3 Steps to Leverage Google Drive in the Classroom

When I am asked what tools or applications I am most fond of in education technology, the first thing I will say is Google Docs (Now termed Google Drive). Google Docs have been one of the best additions to the educational technology landscape in the past ten years. A Google Doc is an intuitive application and aligns across the K-12 content areas and Common Core. It’s a tool that sheds a new light, most importantly, on the writing process, the revision and reflection process in writing, and with peer editing and collaboration. In a nutshell, Google Drive checks all of these pedagogical boxes.

Beyond the direct impact in the classroom, Google Drive enhances and simplifies classroom organization as well. In my classroom experience (9-12 English and Digital literacy), I have found Google Drive to be a good primer for introducing Web 2.0 tools as well as digital citizenship skills, collaboration skills, organizational skills, research, etc. But, when you consider what the suite of Google Drive applications can do, you start to imagine working completely in this single ecosystem. In the education community this is referred to as a learning management system, or LMS. An LMS is something schools will sometimes purchase as a way to simplify and organize their digital ecosystem. The one element I like about an LMS is that it limits confusion and simplifies content delivery and consumption. Conversely, an LMS limits options and encroaches upon teacher autonomy.

However, if your district is already using Google Apps for Education, in a sense, you already have an LMS at your disposal. GAFE offers many of the apps that are integrated into an LMS plus many third party applications integrate Google Drive. Apps such as Notability, Edmodo, and Subtext all feature seamless Google Drive integration. Setting up your initial digital workflow can happen three simple phases. Here’s how…

Phase 1

This is where most of the grunt work is done. When I would receive my class rosters the first thing I would do is create class groups in GMail. This would allow me to send out an email blast, or a Google Drive blast easily without having to type in all of my student’s names each time. Before the first day of class I would create a shared class folder. This folder would be set as view only and I would share it with each student. This folder is where I would distribute class materials, digital handouts, assignments, projects, etc.

Phase 2

During the first day of class I would begin the class by going over the digital workflow that we’d be using. This consisted of explaining what Google Drive is, what it can do, and the responsibility students had to check it. Once they had a basic understanding of how they would access classroom content, I would give them an assignment. Each student had to create a shared folder for “homework” or during class. They were to share that folder with me. This would serve as a submission folder for students. Basically, any time they had to submit work digitally, it was to be put in this folder. Students also used this folder for projects and other assignments that were doled out during the semester.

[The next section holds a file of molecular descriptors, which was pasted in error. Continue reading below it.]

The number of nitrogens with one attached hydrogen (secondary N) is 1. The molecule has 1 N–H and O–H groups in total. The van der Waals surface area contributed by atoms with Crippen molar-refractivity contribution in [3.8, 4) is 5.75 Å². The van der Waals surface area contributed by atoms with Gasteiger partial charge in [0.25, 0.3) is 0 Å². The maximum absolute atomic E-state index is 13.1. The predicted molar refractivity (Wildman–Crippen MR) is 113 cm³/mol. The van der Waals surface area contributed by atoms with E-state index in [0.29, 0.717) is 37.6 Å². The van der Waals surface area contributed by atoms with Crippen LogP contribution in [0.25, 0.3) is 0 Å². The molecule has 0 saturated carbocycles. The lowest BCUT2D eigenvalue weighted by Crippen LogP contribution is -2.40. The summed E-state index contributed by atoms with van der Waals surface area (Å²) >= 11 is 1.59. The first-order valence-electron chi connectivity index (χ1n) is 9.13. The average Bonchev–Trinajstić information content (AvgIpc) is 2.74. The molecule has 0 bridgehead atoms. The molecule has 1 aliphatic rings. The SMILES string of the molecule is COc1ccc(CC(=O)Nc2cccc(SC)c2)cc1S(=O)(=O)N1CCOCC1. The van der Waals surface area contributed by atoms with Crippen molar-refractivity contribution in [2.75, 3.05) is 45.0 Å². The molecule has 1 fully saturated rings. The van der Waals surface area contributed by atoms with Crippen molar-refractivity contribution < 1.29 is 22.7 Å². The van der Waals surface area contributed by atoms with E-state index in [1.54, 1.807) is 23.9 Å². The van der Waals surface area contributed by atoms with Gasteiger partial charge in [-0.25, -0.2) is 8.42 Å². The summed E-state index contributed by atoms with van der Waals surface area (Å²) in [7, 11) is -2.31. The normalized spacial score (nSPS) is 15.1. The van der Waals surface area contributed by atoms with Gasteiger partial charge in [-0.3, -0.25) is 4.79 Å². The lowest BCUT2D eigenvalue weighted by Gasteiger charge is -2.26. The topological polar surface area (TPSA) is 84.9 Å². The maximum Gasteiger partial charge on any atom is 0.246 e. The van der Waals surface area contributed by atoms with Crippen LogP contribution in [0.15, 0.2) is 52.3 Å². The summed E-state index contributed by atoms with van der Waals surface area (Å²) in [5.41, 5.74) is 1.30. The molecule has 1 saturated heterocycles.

Phase 3

Once you set up your digital workflow, you can slowly integrate some other applications. Many teachers I’ve worked created a classroom calendar and website. The teacher maintained the calendar and several pages on the website. Additionally, teachers would either have students create their own Google Site and link out to them from the classroom site, or they would give students a page on the primary classroom site with page-level permissions. This way, students could only edit their page and not others.

And that’s it. Where you go from here is entirely up to you. These three phases are relatively simple to set up and integrate the first week of school. Plus, it puts the onus on the students to check in with class assignments, projects, etc. and provides transparency for parents or guardians to check in with classroom activity. Also, students learn how to leverage the cloud in an educational setting. These skill sets are essential at the next level and beyond.

The key component in creating a digital workflow is keep it simple. The idea that in order to engage students you need to shower them with apps and technology is a misnomer. Plus, adding too many digital avenues to a student’s plate creates more confusion than productivity.